Researchers at the most public organizations all over the world are now rushing to create a vaccine that will offer protection against one of the most terrifying viruses ever faced by humanity: the coronavirus.
The pathogen is known as 2019-nCoV and has already claimed more than 400 lives and infected over 20,600 people in China only. Thanks to Chinese officials, who have released the genetic code for the virus, labs all over the world began racing towards a cure.
Kate Broderick, senior vice-president of research and development at Inovio, said: “Once China had provided the DNA sequence of this virus, we were able to put it through our lab’s computer technology and design a vaccine within three hours.”
“Our DNA medicine vaccines are novel in that they use DNA sequences from the virus to target specific parts of the pathogen, which we believe the body will mount the strongest response to. We then use the patient’s own cells to become a factory for the vaccine, strengthening the body’s own natural response mechanisms.”
Collaborative Efforts to Find a Cure
Inovio stated that if the first human trials are a success, massive tests will be conducted afterward, possibly in an outbreak setting in China by the end of 2020. There is, however, no way to predict whether this epidemic is likely to have ended by then. If Inovio’s schedule goes according to their plans, the organization claimed it will be the quickest cure that has ever been created and testes in such a situation.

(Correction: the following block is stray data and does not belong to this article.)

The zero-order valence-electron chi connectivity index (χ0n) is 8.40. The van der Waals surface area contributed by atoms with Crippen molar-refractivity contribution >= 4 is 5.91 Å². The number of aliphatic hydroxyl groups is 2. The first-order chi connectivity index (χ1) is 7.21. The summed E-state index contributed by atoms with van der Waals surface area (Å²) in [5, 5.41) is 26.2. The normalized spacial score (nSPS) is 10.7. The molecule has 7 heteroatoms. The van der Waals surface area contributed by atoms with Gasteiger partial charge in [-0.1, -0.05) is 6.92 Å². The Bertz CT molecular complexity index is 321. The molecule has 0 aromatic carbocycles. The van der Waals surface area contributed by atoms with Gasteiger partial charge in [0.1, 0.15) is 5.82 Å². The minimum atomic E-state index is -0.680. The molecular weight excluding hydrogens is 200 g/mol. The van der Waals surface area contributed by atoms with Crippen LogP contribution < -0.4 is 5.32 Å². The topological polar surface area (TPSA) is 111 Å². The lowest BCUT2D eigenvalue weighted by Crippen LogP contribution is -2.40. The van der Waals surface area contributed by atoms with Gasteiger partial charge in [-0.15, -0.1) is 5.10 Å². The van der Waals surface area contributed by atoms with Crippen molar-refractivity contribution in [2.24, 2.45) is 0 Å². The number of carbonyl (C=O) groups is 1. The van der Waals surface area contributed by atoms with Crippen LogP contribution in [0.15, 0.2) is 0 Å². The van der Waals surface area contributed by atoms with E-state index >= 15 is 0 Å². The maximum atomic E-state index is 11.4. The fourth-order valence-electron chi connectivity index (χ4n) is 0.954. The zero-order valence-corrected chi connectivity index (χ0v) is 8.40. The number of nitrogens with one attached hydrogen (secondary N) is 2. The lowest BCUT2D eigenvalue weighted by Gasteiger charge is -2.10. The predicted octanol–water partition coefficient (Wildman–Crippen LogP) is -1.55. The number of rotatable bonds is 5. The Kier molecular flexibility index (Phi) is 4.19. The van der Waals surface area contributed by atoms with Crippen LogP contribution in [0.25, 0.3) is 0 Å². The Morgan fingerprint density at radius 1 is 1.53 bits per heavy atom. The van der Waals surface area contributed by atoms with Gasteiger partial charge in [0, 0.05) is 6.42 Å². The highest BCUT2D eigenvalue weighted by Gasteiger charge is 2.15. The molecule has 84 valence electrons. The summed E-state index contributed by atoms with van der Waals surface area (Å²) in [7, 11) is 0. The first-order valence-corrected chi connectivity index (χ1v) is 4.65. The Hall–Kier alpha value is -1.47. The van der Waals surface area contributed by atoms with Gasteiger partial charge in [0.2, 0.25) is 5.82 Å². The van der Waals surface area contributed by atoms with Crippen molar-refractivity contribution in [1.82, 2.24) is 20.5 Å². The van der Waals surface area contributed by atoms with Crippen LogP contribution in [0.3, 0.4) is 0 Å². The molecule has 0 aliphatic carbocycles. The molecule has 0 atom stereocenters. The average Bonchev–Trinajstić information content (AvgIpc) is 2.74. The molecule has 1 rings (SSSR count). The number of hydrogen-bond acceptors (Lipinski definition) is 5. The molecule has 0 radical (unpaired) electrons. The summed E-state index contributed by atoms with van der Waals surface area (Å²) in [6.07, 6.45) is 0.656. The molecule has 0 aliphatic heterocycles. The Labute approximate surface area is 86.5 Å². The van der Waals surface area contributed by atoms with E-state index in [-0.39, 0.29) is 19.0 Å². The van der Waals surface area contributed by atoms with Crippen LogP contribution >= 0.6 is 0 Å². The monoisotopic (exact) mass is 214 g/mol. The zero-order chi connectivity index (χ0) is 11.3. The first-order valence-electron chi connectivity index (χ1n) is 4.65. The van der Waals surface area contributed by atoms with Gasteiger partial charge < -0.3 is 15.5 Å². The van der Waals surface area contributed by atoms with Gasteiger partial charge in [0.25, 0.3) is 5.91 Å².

The last time a similar outbreak happened, SARS, in 2002, China did not quickly report it, so by the time researchers started to find a cure for it, the epidemic was almost over. Inovio claims are works on a vaccine that will be successful in human trials by the summer season.
The University of Queensland is also developing a ‘molecular camp’ vaccine, which it claims ‘enables targeted and rapid vaccine production against multiple viral pathogens.’ Also joining the forces is Modena Inc, based in Massachusetts, as well as the US National Institute of Allergy and Infectious Diseases to speed up the research.
Human Trials Scheduled to Begin in the Summer
The World Health Organization (WHO) is co-leading this global search for a new vaccine. It allegedly claims it is following the progress of several research facilities, including three that are supported by the Coalition for Epidemic Preparedness Innovations (CEPI).
Ana Maria Henao-Restrepo from the WHO’s Health Emergencies program said: “We have developed a framework to inform decisions on which candidate vaccine(s) should be tested first. The experts will consider a number of criteria, including acceptable safety profile, induction of appropriate immune responses, and the timely availability of sufficient supplies of vaccine doses.”
“Understanding the disease, its reservoirs, its transmission, its clinical severity, and developing effective countermeasures is critical for the control of the outbreak.”
The WHO is yet to determine which vaccine will be tested on humans first in the following months. Inovio has also announced that it will partner with a biotech company located in Beijing who can help control human trials, which are set to begin in the summer.
Paula is an outstanding reporter for Henri Le Chat Noir, always finding new and interesting topics to bring to the portal. She mostly crafts Science and Technology news articles, covering everything one needs to know about those niches. Paula studied at Concordia University.